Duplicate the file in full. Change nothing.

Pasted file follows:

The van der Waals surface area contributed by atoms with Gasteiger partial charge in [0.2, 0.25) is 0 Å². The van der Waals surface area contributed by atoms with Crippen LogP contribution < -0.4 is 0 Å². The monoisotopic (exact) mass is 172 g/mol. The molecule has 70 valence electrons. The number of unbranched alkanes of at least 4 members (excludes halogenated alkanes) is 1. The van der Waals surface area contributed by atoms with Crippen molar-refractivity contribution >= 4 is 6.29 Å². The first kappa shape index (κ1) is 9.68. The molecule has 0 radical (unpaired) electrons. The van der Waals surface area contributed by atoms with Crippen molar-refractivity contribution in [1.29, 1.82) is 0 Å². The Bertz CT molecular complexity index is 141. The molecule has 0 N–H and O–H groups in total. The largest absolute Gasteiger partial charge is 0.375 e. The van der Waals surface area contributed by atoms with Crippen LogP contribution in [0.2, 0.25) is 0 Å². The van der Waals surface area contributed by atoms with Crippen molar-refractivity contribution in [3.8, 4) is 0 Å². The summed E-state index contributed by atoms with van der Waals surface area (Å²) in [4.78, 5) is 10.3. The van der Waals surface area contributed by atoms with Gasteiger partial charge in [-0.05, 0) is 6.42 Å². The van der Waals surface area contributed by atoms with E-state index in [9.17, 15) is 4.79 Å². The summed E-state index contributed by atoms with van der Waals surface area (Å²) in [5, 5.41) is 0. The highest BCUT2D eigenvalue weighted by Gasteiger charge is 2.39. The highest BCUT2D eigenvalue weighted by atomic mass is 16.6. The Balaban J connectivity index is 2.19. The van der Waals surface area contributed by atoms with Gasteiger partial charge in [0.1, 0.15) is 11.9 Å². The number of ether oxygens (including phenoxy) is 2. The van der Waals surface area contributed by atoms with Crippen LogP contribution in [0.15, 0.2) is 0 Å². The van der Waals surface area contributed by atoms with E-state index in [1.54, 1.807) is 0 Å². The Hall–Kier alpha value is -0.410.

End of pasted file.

The van der Waals surface area contributed by atoms with Gasteiger partial charge in [0.2, 0.25) is 0 Å². The van der Waals surface area contributed by atoms with Crippen LogP contribution < -0.4 is 0 Å². The monoisotopic (exact) mass is 172 g/mol. The molecule has 70 valence electrons. The number of unbranched alkanes of at least 4 members (excludes halogenated alkanes) is 1. The van der Waals surface area contributed by atoms with Crippen molar-refractivity contribution >= 4 is 6.29 Å². The first kappa shape index (κ1) is 9.68. The molecule has 0 radical (unpaired) electrons. The van der Waals surface area contributed by atoms with Crippen molar-refractivity contribution in [1.29, 1.82) is 0 Å². The Bertz CT molecular complexity index is 141. The molecule has 0 N–H and O–H groups in total. The largest absolute Gasteiger partial charge is 0.375 e. The van der Waals surface area contributed by atoms with Crippen LogP contribution in [0.2, 0.25) is 0 Å². The van der Waals surface area contributed by atoms with Crippen molar-refractivity contribution in [3.8, 4) is 0 Å². The summed E-state index contributed by atoms with van der Waals surface area (Å²) in [4.78, 5) is 10.3. The van der Waals surface area contributed by atoms with Gasteiger partial charge in [-0.05, 0) is 6.42 Å². The van der Waals surface area contributed by atoms with E-state index in [9.17, 15) is 4.79 Å². The summed E-state index contributed by atoms with van der Waals surface area (Å²) in [5, 5.41) is 0. The highest BCUT2D eigenvalue weighted by Gasteiger charge is 2.39. The highest BCUT2D eigenvalue weighted by atomic mass is 16.6. The Balaban J connectivity index is 2.19. The van der Waals surface area contributed by atoms with Gasteiger partial charge in [0.1, 0.15) is 11.9 Å². The number of ether oxygens (including phenoxy) is 2. The van der Waals surface area contributed by atoms with Crippen LogP contribution in [0.15, 0.2) is 0 Å². The van der Waals surface area contributed by atoms with E-state index in [1.54, 1.807) is 0 Å². The Hall–Kier alpha value is -0.410.